It is essential that if you are renting out homes and property in California, you do whatever it takes to ensure you have the best tenants renting your property. The vital first step is having a solid custom rental application. There are several pre-written applications already available for you to use.
Choosing not to use an application can be extremely risky and can result in choosing a tenant with eviction records and a history of non-payment.
Lets take a look at the California Rental Application process and the laws regulating rental applications in California. We’ll start first with the laws regulating applications.
California Rental Application Law
California state law legally limits the cost for credit check application fees landlords use to screen prospective tenants. The law regulates how much landlords can charge and the specifics landlords must comply with while accepting these fees for a credit screening check. (Cal. Civ. Code § 1950.6.)
By California law, Landlords may charge around $40 (as of 2019) dollars per rental credit screening. This figures is allowed to be updated annually and may vary by metropolitan area.
The screening fee is to be used, by California law, to cover the “actual out-of pocket expenses” of obtaining the credit report. The fee is to be used by the landlord to obtain a consumer credit background report, references and a background check/report on an applicant.
When the Applicant Requests Their Credit report
A landlord who uses the screening fee to obtain the applicant’s credit report must give the applicant a copy of the report upon his or her request.
If you spend less (for the credit report and your time) than the screening fee you collected, you must refund the difference. A landlord who never gets a credit report or checks references on an applicant must refund the entire screening fee.
Unless the applicant agrees in writing, a landlord may not charge a screening fee if no rental unit is available. However, if a unit will be available within a reasonable period of time, a landlord may charge the fee without obtaining the applicant’s written permission.
Landlords must provide an itemized receipt when collecting an application screening fee. For a sample receipt and more details on screening tenants in California, see The California Landlord’s Law Book, Rights and Responsibilities, by David Brown, Ralph Warner and Janet Portman.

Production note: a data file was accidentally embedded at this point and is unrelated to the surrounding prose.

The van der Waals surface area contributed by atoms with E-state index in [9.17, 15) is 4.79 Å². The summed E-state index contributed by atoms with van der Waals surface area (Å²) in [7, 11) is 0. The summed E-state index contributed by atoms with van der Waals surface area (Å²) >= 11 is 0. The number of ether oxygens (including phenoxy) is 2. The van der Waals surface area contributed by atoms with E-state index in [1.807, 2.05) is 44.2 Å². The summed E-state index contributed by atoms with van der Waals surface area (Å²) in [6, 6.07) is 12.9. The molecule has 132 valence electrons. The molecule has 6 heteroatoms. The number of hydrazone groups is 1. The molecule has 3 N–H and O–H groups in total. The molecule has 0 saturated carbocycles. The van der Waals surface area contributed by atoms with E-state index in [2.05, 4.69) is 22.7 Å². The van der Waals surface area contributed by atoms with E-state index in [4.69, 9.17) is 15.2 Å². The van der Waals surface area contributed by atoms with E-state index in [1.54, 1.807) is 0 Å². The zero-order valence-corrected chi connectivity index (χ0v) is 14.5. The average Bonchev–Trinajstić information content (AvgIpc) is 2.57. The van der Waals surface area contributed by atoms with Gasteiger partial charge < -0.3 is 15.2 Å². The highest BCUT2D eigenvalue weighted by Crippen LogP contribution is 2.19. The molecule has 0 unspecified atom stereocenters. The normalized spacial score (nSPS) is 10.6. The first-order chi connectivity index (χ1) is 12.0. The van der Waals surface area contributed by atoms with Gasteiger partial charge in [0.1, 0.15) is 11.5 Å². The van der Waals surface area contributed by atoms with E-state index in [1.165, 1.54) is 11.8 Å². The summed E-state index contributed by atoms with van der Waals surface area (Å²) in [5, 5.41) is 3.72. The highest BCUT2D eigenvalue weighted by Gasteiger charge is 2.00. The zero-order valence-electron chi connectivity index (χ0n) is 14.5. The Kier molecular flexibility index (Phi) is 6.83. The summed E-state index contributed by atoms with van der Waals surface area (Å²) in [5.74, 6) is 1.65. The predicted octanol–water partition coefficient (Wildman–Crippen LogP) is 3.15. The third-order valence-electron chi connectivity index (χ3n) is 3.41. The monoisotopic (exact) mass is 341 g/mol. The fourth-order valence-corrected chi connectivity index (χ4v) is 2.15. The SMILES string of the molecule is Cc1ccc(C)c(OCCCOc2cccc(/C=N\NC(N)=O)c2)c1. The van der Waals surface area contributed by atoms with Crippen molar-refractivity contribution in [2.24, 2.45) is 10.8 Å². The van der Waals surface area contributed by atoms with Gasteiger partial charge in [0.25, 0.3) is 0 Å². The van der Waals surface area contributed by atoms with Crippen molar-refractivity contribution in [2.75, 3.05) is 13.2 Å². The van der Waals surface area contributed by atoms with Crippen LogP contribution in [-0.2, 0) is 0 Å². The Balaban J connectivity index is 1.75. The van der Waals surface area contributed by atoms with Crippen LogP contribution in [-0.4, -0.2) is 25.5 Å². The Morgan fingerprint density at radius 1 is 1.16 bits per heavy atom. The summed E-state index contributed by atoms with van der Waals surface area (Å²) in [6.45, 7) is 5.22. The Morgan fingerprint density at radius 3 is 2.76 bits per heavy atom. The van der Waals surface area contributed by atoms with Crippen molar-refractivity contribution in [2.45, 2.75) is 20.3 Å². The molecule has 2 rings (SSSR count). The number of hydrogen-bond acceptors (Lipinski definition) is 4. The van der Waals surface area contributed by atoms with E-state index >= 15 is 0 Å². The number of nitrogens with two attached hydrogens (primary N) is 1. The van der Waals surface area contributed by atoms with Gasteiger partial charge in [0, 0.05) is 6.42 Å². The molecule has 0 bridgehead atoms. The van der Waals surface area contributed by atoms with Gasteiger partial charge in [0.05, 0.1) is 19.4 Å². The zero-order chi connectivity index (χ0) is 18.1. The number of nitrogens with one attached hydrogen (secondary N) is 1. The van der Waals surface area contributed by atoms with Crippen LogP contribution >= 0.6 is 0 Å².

Several California Rental Applications to Choose From
There are several different California Rental Applications to choose from. Several different sites offer pre-written California Rental Applications, background checks, and offer credit check services.
Several legal document sites offer Rental Applications specifically suited to California and the laws governing rental and background checks throughout the state.
PreApprovedRenter has digitized many of these California rental apps including the California Association of Realtors rental application.
California Rental Criteria
Most California landlords adhere to the following criteria when choosing a tenant for their rental property.
It’s good to remember that evictions can cost up to $3000+. That is money that you will have to put forth for legal fees, and the actual cost of the eviction process. This amount does not include any damages that an angry tenant can inflict on a home after they are presented with an eviction notice.
It’s not unheard of for angry tenants to damage property and even steal fixtures before they leave the premises. Repairing damage, replacing doors, lights, outlets, and fixtures. All of which will need to be repaired and or replaced by you.
Being sure any potential tenant meets certain criteria for your rental unit is crucial. Making sure a tenant can afford to pay the rent every month is the crucial first step, and using a well-prepared California rental application is imperative.
Income Guidelines on Rental Applications
For rental units priced under $1800 per month, renters should make at least 3x that amount every month. This ensures the renter can make rent payments every month and still have the funds necessary to pay the utilities, as well as their own needs. If a renter can make the rent every month, but can’t pay utilities or for their own needs every month, they will quickly become unreliable and most likely default on rent.
For rental units that cost between $1800 and $3000, gross monthly income should be at least 2.75 times the cost of monthly rent billed to the tenant. For rental costs of $3001 or greater, gross monthly income should be at least 2.5 times the amount of rental billed to your tenant every month.
There is some flexibility of course, and as a landlord you can flex at times for a very reliable tenant who has a spotless record and a great credit score. You will have to use your discretion when it comes to possible tenant and applicants who are seeking to rent land, apartments, and homes from you.
Standard Leases in California
A Rental Lease is a contract made between a landlord and a tenant before the tenant occupies the home or property that is being rented. These legally binding contracts will cover all terms and conditions pertaining to a rental unit such as rent amount and payment date, security deposit, tenant and landlord responsibilities, and termination date.
Standard leases in California and the United States typically last 12 months but can vary per landlord and tenant. Options to renew are also between a tenant and landlord.
However, before you ever get to the point of signing a lease with your new tenant, be sure to make good use of a California Rental Application to properly screen and qualify the tenants, and save yourself a world of headaches down the road.